*Warning: This post contains spoilers in regards to the narrative and characters from the musical Fiddler On The Roof. Read at your own risk if you have not seen the movie or any of the stage adaptations.
There is something to be said about a well written, human character. They leap off the page and speak to us as if they were right in front us, as flesh and blood human beings, instead of fictional creations.
In this series of weekly blog posts, I will examine character using the characters from Fiddler On The Roof to explore how writers can create fully dimensional, human characters that audiences and readers can relate to.
The every man or the every woman has been used as the emotional skeleton of a character by any number of writers over the centuries for a reason. He or she has a universal quality that any audience member or reader can relate to. In Fiddler On The Roof, Tevye is not only the main character, but an every man.
Married with five daughters, Tevye earns a meager living as a dairyman in early 20th century Russia. Like any good father and husband, he is doing the best he can to provide for his family. He is also a stubborn man who is clinging to his beliefs in an era when things are changing. But while he can be insanely stubborn at times, he can also be progressive and is willing to let his children live their own lives as they see fit. Even, if that means going against the spoken and unspoken rules of his society and era.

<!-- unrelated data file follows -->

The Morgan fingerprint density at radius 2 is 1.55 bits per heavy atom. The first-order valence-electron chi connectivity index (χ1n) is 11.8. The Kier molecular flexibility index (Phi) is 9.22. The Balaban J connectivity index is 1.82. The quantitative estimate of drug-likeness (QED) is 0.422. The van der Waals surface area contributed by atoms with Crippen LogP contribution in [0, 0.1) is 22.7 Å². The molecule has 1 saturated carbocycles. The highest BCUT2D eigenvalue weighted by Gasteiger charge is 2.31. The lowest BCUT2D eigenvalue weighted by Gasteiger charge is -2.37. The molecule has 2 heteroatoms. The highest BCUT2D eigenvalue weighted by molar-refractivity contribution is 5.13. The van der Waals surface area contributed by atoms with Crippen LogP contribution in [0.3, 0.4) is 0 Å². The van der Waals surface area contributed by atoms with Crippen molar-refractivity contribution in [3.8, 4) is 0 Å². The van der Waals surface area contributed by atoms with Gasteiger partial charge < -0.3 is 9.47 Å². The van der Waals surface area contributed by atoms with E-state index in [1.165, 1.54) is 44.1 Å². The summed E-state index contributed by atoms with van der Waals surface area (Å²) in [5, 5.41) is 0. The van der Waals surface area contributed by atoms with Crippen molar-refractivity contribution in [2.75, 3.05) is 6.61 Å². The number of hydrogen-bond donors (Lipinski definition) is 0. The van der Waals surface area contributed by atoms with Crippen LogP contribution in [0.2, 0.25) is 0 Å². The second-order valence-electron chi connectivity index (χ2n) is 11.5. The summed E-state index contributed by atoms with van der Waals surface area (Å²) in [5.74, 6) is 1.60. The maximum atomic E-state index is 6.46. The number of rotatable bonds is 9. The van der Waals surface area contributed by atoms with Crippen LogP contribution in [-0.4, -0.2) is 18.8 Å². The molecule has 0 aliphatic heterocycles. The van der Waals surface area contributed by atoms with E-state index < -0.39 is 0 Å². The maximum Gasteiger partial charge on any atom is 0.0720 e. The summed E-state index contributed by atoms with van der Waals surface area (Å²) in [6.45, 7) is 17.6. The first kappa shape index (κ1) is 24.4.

To sum it up: The reason that Tevye speaks to so many of us is that he is just an average Joe. The audience does not have to be Jewish or have roots in Eastern Europe to understand Tevye or the reasons for his actions. He speaks to all of us because he is trying to do the best he can while balancing a changing world and his own foibles. If a writer can create this character, they are likely too succeed because of the universality of the character and the audience’s ability to relate to that character.